Taking the mystery and fear out of cooking
It is very easy to get into a rut with our cooking, churning out the same old stuff week after week because we know how to do it and we know people like it, but it can get predictable.
One way to freshen things up without overtaxing the brain is to do similar things with different ingredients.
For instance, chuck a bit of meat in a casserole dish with some carrots and potatoes, add a stock cube and some water and you’re making a stew.
But if you use chicken and some less common vegetables, it’s just as easy but tastes completely different. Tropical vegetables are easy to find in most places these days, and people don’t use them because they don’t know what to do with them.
Today we’re going to make a tropical chicken stew with aubergines, okra and plantain.
Aubergines, the smooth, shiny purple things also known as eggplant, are a doddle. Cut off the green bit where the stalk is, cut them up and they’re ready to go. We used to be told to lay salt on them to remove the bitterness, but I don’t find them bitter at all. They’re not fantastically flavourful, in fact, but they add texture.
The same is true of okra, which some may find a bit slimy when you have them as a bindi bhaji. In a stew, though, they make it succulent.
Plantains, the macho big brother of the banana, can be cooked when they are still green (we did that months ago as the Venezuelan dish tostones). As they ripen they get sweeter and when they’re very ripe and you fry them they are very much like bananas, funnily enough. For this recipe we’re going to use them in a medium state, on the verge of turning yellow but nowhere near the black state (at which they are still perfectly edible, by the way).
Chicken thighs or drumsticks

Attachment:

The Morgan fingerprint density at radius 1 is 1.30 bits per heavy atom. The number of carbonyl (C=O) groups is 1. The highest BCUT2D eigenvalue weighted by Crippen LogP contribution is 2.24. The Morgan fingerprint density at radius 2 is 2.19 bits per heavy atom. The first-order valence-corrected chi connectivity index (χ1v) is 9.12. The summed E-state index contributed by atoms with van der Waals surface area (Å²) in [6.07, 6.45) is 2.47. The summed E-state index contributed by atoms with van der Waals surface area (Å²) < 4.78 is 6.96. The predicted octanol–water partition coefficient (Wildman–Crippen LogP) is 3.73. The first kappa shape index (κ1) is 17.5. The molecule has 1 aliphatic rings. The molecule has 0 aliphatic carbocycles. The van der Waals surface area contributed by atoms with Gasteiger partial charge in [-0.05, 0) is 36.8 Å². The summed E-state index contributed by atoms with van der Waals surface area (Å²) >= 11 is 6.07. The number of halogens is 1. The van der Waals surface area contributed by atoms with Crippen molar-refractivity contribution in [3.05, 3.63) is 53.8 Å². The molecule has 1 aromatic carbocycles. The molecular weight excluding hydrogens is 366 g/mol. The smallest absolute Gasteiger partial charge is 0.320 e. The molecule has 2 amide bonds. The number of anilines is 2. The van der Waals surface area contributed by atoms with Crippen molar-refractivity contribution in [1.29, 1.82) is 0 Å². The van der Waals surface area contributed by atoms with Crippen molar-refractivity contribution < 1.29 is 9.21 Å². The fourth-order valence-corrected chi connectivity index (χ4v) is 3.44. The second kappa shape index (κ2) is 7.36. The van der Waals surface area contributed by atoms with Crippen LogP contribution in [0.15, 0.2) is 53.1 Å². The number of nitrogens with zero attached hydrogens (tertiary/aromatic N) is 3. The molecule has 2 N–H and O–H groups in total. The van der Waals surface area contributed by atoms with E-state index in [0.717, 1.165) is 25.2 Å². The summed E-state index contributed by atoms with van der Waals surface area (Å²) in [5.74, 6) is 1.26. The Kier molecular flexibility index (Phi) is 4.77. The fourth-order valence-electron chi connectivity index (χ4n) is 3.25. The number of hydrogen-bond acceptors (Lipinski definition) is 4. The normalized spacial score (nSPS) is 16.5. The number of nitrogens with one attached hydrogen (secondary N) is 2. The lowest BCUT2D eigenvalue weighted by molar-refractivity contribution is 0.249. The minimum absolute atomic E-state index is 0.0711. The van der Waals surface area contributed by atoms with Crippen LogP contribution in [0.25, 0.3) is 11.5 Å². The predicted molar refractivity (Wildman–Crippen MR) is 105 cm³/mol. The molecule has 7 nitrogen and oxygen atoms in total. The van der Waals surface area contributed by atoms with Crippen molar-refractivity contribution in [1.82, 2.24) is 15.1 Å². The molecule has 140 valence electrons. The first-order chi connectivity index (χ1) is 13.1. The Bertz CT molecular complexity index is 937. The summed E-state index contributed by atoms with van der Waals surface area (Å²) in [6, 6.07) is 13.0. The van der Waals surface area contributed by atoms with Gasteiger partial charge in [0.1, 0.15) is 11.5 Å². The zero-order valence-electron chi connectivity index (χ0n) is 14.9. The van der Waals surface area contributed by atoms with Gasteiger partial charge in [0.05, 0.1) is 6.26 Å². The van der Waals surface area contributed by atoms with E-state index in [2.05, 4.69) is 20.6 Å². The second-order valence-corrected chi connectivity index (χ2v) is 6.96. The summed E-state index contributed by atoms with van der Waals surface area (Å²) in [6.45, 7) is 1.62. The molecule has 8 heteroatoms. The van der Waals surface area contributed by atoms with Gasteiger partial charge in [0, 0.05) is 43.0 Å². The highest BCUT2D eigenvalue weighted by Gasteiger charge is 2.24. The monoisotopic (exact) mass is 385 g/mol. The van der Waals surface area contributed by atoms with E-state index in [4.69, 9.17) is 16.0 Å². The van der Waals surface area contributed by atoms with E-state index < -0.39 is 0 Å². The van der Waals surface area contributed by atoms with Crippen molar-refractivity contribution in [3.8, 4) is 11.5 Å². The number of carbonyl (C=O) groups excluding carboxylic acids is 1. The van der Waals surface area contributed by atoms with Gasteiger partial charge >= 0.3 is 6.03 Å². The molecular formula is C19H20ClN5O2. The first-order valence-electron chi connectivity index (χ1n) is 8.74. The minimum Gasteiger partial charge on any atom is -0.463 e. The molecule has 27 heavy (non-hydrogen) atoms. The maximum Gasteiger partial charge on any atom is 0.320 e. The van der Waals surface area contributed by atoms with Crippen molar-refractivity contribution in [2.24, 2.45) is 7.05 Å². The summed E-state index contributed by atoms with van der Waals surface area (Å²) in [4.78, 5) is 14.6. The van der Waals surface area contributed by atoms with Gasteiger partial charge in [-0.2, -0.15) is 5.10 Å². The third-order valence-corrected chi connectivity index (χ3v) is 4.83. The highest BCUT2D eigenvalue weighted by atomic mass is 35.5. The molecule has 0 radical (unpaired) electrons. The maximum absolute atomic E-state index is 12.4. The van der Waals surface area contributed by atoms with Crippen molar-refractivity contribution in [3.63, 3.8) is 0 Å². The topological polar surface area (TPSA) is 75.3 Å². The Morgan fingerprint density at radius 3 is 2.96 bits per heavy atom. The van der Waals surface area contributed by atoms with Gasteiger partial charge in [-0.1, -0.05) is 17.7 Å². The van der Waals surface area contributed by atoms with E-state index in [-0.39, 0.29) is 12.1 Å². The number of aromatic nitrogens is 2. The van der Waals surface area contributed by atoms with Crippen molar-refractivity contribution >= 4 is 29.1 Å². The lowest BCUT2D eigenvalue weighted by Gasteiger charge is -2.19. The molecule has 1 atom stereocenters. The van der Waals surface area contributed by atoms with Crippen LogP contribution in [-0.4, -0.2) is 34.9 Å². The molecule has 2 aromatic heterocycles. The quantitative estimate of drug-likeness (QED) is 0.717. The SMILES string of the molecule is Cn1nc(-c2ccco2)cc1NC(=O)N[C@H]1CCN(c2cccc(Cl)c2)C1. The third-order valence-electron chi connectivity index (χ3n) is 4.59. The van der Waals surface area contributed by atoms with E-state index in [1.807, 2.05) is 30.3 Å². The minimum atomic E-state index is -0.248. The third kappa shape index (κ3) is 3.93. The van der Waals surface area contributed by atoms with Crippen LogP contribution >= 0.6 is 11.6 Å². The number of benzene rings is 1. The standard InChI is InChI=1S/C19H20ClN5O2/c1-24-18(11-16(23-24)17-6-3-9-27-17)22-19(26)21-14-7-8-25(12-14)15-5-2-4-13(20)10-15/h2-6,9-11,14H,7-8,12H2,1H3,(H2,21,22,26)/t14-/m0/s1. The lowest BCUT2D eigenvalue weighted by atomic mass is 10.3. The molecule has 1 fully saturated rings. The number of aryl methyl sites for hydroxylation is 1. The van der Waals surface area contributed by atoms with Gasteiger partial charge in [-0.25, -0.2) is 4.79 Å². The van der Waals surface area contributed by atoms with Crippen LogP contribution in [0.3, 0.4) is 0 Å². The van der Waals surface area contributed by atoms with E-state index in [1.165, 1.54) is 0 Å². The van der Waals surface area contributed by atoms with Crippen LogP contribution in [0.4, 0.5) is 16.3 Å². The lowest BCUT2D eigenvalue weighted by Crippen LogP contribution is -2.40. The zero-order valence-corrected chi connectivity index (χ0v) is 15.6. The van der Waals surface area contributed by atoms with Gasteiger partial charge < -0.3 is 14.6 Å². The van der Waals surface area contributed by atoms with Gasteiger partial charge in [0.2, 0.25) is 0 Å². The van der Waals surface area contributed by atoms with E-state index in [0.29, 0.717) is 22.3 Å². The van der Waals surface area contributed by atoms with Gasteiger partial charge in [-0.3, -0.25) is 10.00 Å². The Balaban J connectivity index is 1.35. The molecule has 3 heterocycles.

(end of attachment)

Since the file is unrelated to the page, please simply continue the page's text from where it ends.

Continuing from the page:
One large aubergine, sliced crossways into half-inch rounds
Half a dozen okra, chopped into half-inch pieces
One large or several small plantains cut in half lengthways and into chunks
One green pepper, chopped
Root ginger, not grated but chopped into small cubes
Marinate the chicken in soy sauce and garlic for at least one hour.
Fry the chicken quickly just to seal it, and sprinkle a little chilli powder on it.
In the same pan, put the plantain in first and give it a minute or two on its own, then do the remaining ingredients – you will probably have to do them one at a time.
Put all the vegetables and the chicken into a casserole dish and add half a pint of chicken stock plus a splash of red wine and a sprinkling of celery salt (not too much).
Cook in a medium hot oven for two hours, checking occasionally. If it is drying out, add more stock and wine. When it’s ready, squeeze some lime or lemon juice over it
The plantain provides the carbohydrates, but by all means use potatoes or sweet potatoes for bulk – or mash and serve separately. You could also use yam, dasheen, cassava or one of the other tropical root vegetables, peeled and chopped.
Spice it up with some sort of hot sauce if you like. Chefs in the Caribbean often use white vinegar to liven up this sort of thing. Try a dash and see if you like it.